When it comes to basic training, bootcamp workouts are one of the best ways to get in shape fast. It’s why the military devised this type of exercise as a form of conditioning for troops initially, hence its name. But you don’t have to be a solider to benefit from bootcamp workouts. They’re ideal for anyone who’s looking to build endurance (both muscular and cardio).
What’s more, learning how to create a bootcamp workout yourself is easy because they all follow a simple pattern of alternating circuits that consist of a combination of cardio and strength-training exercises. Because of this, bootcamp workouts are easy to modify or customize to your fitness level and time based on how many rounds of circuits you do.
The most important thing to remember when you’re creating a bootcamp workout at home is safety. Even endurance athletes get tired after doing something for 45 minutes to an hour, so it’s important to pace yourself, use lighter weights, and rely on keeping good form. Remember: The goal is to build endurance from where you are now. If you’re new to fitness or bootcamp, take breaks and hydrate.
I recommend doing bootcamp workouts a maximum of twice weekly, with other activities, like strength and mobility training, two or more times weekly for best results. If your goals are general conditioning, you can stick to bootcamps more than twice weekly, just be sure to stretch beyond the typically short cooldowns classes provide. If at some point your goals become more specific, you may want to consult with a trainer on how to bridge the gap.
I’ve designed the all-levels bootcamp workout below to be done using bodyweight or a pair of dumbbells if you have them.
Time: 30–60 minutes
Equipment: mat, dumbbells
Good for: total-body conditioning
Instructions: This bootcamp workout has seven circuits, which you will complete for a total of 3–6 times rounds, performing 10–15 reps of each move. Rest for one minute in between rounds.
How to: Start standing with feet just outside of hips. Squat, lowering down with a focus on pushing heels away from each other. Come all the way up to squeeze glutes at the top. That’s one rep.
How to: Place your hands shoulder-width apart on the floor, then extend your legs behind you with your feet about hip-width apart. Your body should form a straight line from head to heels. Keeping your core tight, bend your elbows to lower your body toward the mat. Elbows should be pointing 45 degrees away from your body. Press back to start. That’s one rep.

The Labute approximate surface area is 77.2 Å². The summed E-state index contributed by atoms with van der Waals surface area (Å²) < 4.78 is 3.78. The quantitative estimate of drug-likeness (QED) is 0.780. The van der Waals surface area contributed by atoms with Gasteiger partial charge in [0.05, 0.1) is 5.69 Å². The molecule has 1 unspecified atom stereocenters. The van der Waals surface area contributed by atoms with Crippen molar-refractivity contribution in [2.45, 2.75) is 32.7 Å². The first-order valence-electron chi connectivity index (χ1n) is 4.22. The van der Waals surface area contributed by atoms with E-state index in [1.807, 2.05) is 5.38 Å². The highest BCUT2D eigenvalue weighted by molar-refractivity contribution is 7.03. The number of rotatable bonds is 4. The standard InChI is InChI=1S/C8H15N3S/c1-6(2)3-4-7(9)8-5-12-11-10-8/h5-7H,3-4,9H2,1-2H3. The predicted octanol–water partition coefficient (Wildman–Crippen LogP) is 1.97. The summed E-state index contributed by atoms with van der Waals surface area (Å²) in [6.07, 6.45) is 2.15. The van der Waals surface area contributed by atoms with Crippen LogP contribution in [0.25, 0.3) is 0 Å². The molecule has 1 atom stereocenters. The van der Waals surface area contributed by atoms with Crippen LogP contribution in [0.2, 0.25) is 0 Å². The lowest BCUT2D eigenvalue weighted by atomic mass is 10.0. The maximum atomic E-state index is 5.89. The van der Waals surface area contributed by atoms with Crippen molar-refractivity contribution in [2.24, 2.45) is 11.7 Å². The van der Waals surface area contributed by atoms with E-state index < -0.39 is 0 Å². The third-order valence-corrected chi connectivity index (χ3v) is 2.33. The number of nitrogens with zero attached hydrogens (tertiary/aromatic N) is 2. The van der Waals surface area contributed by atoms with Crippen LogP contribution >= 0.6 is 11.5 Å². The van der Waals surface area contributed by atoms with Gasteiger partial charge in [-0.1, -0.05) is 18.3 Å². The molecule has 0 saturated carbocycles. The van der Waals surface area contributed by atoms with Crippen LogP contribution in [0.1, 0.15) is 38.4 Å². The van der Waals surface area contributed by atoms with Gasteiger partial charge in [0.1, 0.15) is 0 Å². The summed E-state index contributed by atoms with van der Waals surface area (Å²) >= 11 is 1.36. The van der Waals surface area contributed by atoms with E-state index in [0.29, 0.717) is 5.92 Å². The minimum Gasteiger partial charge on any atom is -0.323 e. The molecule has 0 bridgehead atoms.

How to: Start standing with feet wider than mat and arms at sides. Place hands on the ground, and jump or step back into a plank as fast as possible without losing control. Hop feet forward outside of hands. Raise into a squat position, arms overhead. Return to standing. That’s one rep.
How to: With your feet under your hips, hinge at your hips with your knees slightly bent and your arms just in front of your legs. Focus on keeping your back flat, torso parallel to the floor or at a 45-degree angle, and core engaged. Drive your elbow back toward your hips with weights in hand, feeling your shoulder blades squeeze together, then slowly lower them back down. That’s one rep. (You can also do this arm exercise with bottles of water (or wine like Kate Hudson) or a resistance band.)
How to: Lie flat on your back and place your hands on the sides of your body. Bring your left knee toward your chest as you extend the right leg straight in front of you raised off the ground. Then switch sides. Keep your lower back firmly planted on the ground. That’s one rep.
How to: Start standing with feet under hips and hands at sides. Hop to right side, pulling navel into spine, and landing on right foot and reaching left hand in front of you while you reach left leg behind right. Repeat on the opposite side. That’s one rep.
How to: Stand with feet hip-width apart, holding one dumbbell in your hands. Bring the weight overhead, extending your arms straight so the dumbbell is above your head. Keeping everything from your shoulders to elbows still, slowly bend your elbows, lowering the weight behind your head until your arms are just lower than 90 degrees. Your elbows should point forward, not out to the side. Pause, and raise back to straight. That’s one rep.
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